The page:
This post is part of the Science Tuesday feature series on the USDA blog. Check back each week as we showcase stories and news from USDA’s rich science and research portfolio.
American farmers have a long history of overcoming obstacles. In 1938, they helped the country emerge from the Dust Bowl by switching to contour plowing and eradicated the boll weevil forty years later by employing integrated pest management techniques. In both cases – and many others – USDA was there to help farmers achieve success.
Many of the obstacles they face today are on a much larger scale, associated with climate change and seasonal weather variability. USDA’s National Institute of Food and Agriculture (NIFA) is helping farmers get the tools they need to meet those challenges. Read more »
A resource specialist with NRCS discusses features of the purple prairie clover planted in the plant material plots. USDA photo.
A new garden consisting of plants used in conservation work is now open in Champaign, Illinois to train staff members of USDA’s Natural Resources Conservation Service (NRCS) as well as conservation partners.
NRCS has planted a total of 33 different varieties of plants consisting of cool-season grasses, warm-season grasses, legumes and forbs.
While the garden was developed to train staff, the garden at the NRCS office is also open to the public on weekdays. Read more »
Academy for Global Citizenship students enjoy a healthy lunch.
The following guest blog is part of our Cafeteria Stories series, highlighting the efforts of hard working school nutrition professionals who are dedicated to making the healthy choice the easy choice at schools across the country. We thank them for sharing their stories!
By Alan Shannon, Public Affairs Director, Midwest Region, USDA Food and Nutrition Service, and Katherine Elmer-Dewitt, Academy for Global Citizenship
As we approach the five-year anniversary of the passage of the Healthy Hunger Free Kids Act, it’s worthwhile to revisit some of the schools that were at the cutting edge of creating healthier school meals. Chicago’s Academy for Global Citizenship (AGC) has been a pioneer in serving healthy, delicious school meals that exceed USDA school meals standards. Just as important, students love them! Integral to AGC’s success is a belief in not only serving positive foods but also in creating a culture that supports wellness. The school’s holistic approach relies on parent engagement, physical education, nutrition education, gardening, and more.
The Academy is a recognized national leader in these areas, so much so that Good Morning America visited it in 2011—just after the Act passed—to highlight its work. I was there for the visit and wrote this blog about it. I’ve been fortunate to visit several times since and am honored to share the blog below, written by AGC’s Katherine Elmer-Dewitt. It tells their story and underscores the importance of healthy school food. Read more »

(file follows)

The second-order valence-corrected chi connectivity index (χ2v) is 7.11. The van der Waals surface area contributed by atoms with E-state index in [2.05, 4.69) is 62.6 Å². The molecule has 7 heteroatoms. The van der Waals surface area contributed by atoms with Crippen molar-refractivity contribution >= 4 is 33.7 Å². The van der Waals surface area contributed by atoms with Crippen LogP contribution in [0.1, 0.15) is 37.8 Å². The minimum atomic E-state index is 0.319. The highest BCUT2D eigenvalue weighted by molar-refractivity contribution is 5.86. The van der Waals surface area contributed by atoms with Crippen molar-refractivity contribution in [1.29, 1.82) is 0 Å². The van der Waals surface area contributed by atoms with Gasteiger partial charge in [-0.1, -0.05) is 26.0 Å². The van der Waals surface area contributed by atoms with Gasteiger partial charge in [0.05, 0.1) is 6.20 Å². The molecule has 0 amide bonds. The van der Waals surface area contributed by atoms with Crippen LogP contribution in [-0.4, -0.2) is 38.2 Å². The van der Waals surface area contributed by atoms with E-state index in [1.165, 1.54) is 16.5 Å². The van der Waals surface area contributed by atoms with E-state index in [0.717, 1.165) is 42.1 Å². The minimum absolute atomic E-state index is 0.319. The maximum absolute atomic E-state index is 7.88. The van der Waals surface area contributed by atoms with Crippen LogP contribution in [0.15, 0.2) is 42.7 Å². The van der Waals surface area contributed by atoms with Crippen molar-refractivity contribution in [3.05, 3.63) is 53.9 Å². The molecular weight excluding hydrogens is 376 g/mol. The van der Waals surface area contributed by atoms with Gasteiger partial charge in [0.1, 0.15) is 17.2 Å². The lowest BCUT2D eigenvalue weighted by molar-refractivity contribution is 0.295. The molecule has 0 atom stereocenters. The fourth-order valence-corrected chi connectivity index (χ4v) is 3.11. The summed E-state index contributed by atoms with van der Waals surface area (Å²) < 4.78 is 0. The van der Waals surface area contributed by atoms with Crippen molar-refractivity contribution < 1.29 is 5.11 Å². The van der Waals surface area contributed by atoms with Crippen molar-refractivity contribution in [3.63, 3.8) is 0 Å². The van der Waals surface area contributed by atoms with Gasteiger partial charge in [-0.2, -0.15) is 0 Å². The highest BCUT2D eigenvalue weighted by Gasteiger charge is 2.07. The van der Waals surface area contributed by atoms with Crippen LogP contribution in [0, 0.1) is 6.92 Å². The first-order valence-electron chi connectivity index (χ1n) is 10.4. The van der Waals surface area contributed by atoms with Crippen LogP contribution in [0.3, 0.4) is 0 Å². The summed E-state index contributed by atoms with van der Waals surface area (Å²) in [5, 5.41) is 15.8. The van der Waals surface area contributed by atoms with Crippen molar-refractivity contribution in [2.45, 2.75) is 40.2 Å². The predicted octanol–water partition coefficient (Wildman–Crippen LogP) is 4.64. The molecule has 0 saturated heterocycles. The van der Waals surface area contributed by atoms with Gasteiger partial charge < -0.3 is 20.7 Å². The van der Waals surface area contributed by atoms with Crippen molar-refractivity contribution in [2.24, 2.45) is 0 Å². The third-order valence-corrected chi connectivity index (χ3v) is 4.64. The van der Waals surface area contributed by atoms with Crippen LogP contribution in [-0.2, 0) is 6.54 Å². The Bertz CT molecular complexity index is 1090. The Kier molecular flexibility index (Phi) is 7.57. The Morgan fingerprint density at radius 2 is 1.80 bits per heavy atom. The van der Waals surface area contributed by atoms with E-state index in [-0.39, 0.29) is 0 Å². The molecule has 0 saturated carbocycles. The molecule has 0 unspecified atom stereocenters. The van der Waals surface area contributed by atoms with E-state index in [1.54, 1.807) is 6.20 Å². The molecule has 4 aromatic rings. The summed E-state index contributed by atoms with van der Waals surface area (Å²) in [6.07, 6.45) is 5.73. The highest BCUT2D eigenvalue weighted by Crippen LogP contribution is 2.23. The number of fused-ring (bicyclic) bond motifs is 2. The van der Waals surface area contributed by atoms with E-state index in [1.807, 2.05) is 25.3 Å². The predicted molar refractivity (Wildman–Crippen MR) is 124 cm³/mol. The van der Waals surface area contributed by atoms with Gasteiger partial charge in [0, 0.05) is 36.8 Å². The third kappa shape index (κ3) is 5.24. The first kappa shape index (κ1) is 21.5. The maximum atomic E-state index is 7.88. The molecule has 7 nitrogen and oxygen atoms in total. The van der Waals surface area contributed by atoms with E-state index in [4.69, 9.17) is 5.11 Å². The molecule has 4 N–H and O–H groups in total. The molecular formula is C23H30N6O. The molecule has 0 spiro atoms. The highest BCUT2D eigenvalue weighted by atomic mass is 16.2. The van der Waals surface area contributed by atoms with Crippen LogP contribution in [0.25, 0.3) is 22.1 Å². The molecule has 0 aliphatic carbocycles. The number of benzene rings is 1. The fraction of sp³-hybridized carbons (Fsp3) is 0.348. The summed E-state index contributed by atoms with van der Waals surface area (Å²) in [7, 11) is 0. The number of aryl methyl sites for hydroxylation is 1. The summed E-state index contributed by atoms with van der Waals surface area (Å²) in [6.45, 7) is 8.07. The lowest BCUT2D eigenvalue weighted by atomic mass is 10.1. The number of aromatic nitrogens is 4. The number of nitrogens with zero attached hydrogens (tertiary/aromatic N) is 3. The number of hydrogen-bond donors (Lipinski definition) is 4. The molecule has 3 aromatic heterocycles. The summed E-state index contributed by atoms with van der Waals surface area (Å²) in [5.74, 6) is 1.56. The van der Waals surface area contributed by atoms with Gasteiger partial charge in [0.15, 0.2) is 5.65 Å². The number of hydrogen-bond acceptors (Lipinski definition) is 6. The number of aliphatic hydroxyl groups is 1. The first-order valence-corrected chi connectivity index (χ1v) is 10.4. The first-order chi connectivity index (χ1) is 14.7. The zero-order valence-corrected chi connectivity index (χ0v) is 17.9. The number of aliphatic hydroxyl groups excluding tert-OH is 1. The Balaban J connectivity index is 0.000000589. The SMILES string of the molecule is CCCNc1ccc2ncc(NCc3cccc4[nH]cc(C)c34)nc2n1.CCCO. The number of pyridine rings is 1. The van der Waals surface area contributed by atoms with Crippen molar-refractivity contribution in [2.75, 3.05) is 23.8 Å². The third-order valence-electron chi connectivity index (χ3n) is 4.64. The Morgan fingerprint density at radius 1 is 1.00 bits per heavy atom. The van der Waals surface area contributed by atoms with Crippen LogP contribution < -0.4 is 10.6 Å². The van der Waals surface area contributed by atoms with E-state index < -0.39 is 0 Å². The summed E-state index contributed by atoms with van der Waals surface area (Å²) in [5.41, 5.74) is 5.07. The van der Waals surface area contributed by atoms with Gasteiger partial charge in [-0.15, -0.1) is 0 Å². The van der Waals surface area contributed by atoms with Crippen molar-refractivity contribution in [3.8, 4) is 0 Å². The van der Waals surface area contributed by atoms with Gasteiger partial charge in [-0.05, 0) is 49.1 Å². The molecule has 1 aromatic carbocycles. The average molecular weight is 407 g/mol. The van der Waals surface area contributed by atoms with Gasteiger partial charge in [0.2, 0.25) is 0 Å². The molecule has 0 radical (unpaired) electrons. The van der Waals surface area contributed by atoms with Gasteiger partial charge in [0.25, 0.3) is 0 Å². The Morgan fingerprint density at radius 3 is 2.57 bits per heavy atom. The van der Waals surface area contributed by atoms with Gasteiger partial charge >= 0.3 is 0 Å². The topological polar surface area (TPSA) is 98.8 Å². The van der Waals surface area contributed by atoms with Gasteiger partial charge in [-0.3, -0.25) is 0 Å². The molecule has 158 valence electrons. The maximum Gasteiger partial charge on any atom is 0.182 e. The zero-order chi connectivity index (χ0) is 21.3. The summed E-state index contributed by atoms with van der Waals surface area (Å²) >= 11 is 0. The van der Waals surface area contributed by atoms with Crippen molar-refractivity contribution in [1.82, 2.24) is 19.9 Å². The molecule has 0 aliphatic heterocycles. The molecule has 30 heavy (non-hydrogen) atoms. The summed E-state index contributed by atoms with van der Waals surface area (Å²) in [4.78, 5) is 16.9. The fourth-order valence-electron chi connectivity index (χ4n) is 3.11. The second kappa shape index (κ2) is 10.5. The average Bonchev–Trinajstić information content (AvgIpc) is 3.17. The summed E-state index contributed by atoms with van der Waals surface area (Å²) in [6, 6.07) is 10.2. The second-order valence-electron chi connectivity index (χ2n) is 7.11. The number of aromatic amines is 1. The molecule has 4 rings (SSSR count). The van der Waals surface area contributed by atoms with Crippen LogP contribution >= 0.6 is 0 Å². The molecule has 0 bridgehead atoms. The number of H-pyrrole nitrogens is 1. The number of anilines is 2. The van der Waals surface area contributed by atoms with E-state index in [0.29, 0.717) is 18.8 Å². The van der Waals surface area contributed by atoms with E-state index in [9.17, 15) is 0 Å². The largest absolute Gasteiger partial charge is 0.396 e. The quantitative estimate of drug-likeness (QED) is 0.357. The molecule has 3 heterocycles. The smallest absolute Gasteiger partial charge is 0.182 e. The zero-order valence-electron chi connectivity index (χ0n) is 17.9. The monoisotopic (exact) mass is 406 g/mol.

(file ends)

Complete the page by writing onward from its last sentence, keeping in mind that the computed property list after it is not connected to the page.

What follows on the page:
Farmer Wayne Erickson, now 83, and his current tractor. (NRCS photo)
Our trip to the Erickson farm in Milan, Illinois involved a three hour drive through pouring rain. But once we arrived, the rain stopped and the sun made a partial appearance. Because we had about 40 partners, guests, and several media reps invited, I called it divine intervention.
Secretary Vilsack was here to announce the national Conservation Innovation Grant (CIG) awardees, using a multi-generation Illinois farm as a fitting and picturesque backdrop. The family took the Secretary on a short driving tour to show all they’ve done to protect their 100 year-old farm. Read more »
NRCS Soil Conservationist Allen Casey, Biological Technician Nick Adams and Plant Materials Center Manager Ron Cordsiemon select a blend of warm season grass seed for both drill and broadcast into the field at Jefferson Barracks National Cemetery. NRCS photo.
Pristine landscaping covers the 355 acres of Jefferson Barracks National Cemetery in St. Louis. On a day where caretakers dutifully trim the grass and care for the about 200,000 headstones marking the final resting place of veterans and their families, three plant specialists with the USDA’s Natural Resources Conservation Service (NRCS) begin work in the southeast portion of the cemetery.
They are returning a hilly slope overlooking the Mississippi River to its native landscape with native warm-season grasses. In stark contrast to the recently laid turf just inches from the edge of the slope, the native grasses will provide functionality while also restoring a small plot of land to its native species. Read more »
Allison Slade of Namaste Charter School in Chicago is an Alliance National School Ambassador. Photo credit: Dominic Arizona
As part of our Cafeteria Stories series, Allison Slade, Founder and Executive Director of the Namaste Charter School in Chicago, shares thoughts on why good nutrition is an integral component of a child’s education. She credits the academic achievements of Namaste’s students not only to the academic structure itself, but also to the fresh, healthy meals that are a pillar of the school’s structure. Thank you, Allison, for sharing your story.
Guest Blog By: Allison Slade, Founder and Executive Director of Namaste Charter School
I’ve worn many hats in many schools—I have been a Teach for America Corps member, a Kindergarten teacher, a mentor, a curriculum designer, a literacy specialist, and now at Namaste Charter School, a Founder and Executive Director. Over the years, I’ve heard a lot of reasons why schools should or should not make their students’ health a priority on campus.
When I was a teacher, I watched my students come to school with orange fingers from their cheesy snack food breakfast. By 10:00 a.m., my students were crashing; they couldn’t focus and they certainly couldn’t reach their highest potential, which is every teacher’s mission. Read more »